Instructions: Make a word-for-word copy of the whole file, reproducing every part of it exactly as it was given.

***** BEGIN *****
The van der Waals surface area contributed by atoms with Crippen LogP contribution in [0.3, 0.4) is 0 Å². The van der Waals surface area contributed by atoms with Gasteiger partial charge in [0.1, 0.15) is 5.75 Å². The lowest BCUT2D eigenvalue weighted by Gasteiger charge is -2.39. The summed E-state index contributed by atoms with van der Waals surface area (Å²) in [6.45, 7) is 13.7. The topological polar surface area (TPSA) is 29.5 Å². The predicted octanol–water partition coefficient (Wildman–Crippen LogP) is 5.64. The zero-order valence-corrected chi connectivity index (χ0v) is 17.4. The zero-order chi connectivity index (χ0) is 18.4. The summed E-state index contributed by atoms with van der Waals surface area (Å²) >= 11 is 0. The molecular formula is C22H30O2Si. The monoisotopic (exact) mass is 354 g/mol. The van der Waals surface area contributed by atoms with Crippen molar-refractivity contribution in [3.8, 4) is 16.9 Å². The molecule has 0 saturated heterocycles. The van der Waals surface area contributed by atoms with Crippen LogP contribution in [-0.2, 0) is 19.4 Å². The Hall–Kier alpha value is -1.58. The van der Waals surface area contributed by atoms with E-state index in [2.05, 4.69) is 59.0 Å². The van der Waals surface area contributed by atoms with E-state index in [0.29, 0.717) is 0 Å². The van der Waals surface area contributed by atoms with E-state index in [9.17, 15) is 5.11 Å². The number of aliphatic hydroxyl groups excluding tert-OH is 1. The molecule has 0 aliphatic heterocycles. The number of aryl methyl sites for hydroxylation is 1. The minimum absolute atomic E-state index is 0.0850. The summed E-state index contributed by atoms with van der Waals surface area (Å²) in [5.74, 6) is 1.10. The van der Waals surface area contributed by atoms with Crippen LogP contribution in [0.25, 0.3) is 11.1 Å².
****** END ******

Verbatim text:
The van der Waals surface area contributed by atoms with Crippen LogP contribution in [0.3, 0.4) is 0 Å². The van der Waals surface area contributed by atoms with Gasteiger partial charge in [0.1, 0.15) is 5.75 Å². The lowest BCUT2D eigenvalue weighted by Gasteiger charge is -2.39. The summed E-state index contributed by atoms with van der Waals surface area (Å²) in [6.45, 7) is 13.7. The topological polar surface area (TPSA) is 29.5 Å². The predicted octanol–water partition coefficient (Wildman–Crippen LogP) is 5.64. The zero-order valence-corrected chi connectivity index (χ0v) is 17.4. The zero-order chi connectivity index (χ0) is 18.4. The summed E-state index contributed by atoms with van der Waals surface area (Å²) >= 11 is 0. The molecular formula is C22H30O2Si. The monoisotopic (exact) mass is 354 g/mol. The van der Waals surface area contributed by atoms with Crippen molar-refractivity contribution in [3.8, 4) is 16.9 Å². The molecule has 0 saturated heterocycles. The van der Waals surface area contributed by atoms with Crippen LogP contribution in [-0.2, 0) is 19.4 Å². The Hall–Kier alpha value is -1.58. The van der Waals surface area contributed by atoms with E-state index in [2.05, 4.69) is 59.0 Å². The van der Waals surface area contributed by atoms with E-state index in [0.29, 0.717) is 0 Å². The van der Waals surface area contributed by atoms with E-state index in [9.17, 15) is 5.11 Å². The number of aliphatic hydroxyl groups excluding tert-OH is 1. The molecule has 0 aliphatic heterocycles. The number of aryl methyl sites for hydroxylation is 1. The minimum absolute atomic E-state index is 0.0850. The summed E-state index contributed by atoms with van der Waals surface area (Å²) in [5.74, 6) is 1.10. The van der Waals surface area contributed by atoms with Crippen LogP contribution in [0.25, 0.3) is 11.1 Å².